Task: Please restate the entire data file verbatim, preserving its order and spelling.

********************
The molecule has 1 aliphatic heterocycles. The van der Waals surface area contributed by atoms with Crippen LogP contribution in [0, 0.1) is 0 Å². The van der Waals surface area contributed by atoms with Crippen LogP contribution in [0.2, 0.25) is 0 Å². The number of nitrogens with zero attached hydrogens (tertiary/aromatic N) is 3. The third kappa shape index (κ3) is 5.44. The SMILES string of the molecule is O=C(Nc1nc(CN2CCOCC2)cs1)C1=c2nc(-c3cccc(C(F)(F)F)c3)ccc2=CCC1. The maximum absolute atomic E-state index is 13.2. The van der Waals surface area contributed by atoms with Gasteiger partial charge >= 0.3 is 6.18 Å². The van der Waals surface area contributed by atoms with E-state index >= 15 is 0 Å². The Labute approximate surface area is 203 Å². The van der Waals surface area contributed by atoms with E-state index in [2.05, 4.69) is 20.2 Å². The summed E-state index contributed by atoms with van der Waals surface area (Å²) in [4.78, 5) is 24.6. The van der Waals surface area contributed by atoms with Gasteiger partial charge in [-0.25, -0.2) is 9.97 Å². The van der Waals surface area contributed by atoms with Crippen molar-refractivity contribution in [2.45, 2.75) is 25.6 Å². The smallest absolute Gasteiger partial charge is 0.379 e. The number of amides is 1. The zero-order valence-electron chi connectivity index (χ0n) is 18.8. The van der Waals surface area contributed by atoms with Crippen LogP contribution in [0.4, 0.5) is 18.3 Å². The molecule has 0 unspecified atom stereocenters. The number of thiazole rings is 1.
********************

The molecule has 1 aliphatic heterocycles. The van der Waals surface area contributed by atoms with Crippen LogP contribution in [0, 0.1) is 0 Å². The van der Waals surface area contributed by atoms with Crippen LogP contribution in [0.2, 0.25) is 0 Å². The number of nitrogens with zero attached hydrogens (tertiary/aromatic N) is 3. The third kappa shape index (κ3) is 5.44. The SMILES string of the molecule is O=C(Nc1nc(CN2CCOCC2)cs1)C1=c2nc(-c3cccc(C(F)(F)F)c3)ccc2=CCC1. The maximum absolute atomic E-state index is 13.2. The van der Waals surface area contributed by atoms with Gasteiger partial charge >= 0.3 is 6.18 Å². The van der Waals surface area contributed by atoms with E-state index >= 15 is 0 Å². The Labute approximate surface area is 203 Å². The van der Waals surface area contributed by atoms with E-state index in [2.05, 4.69) is 20.2 Å². The summed E-state index contributed by atoms with van der Waals surface area (Å²) in [4.78, 5) is 24.6. The van der Waals surface area contributed by atoms with Gasteiger partial charge in [-0.25, -0.2) is 9.97 Å². The van der Waals surface area contributed by atoms with Crippen molar-refractivity contribution in [2.45, 2.75) is 25.6 Å². The smallest absolute Gasteiger partial charge is 0.379 e. The number of amides is 1. The zero-order valence-electron chi connectivity index (χ0n) is 18.8. The van der Waals surface area contributed by atoms with Crippen LogP contribution in [0.4, 0.5) is 18.3 Å². The molecule has 0 unspecified atom stereocenters. The number of thiazole rings is 1.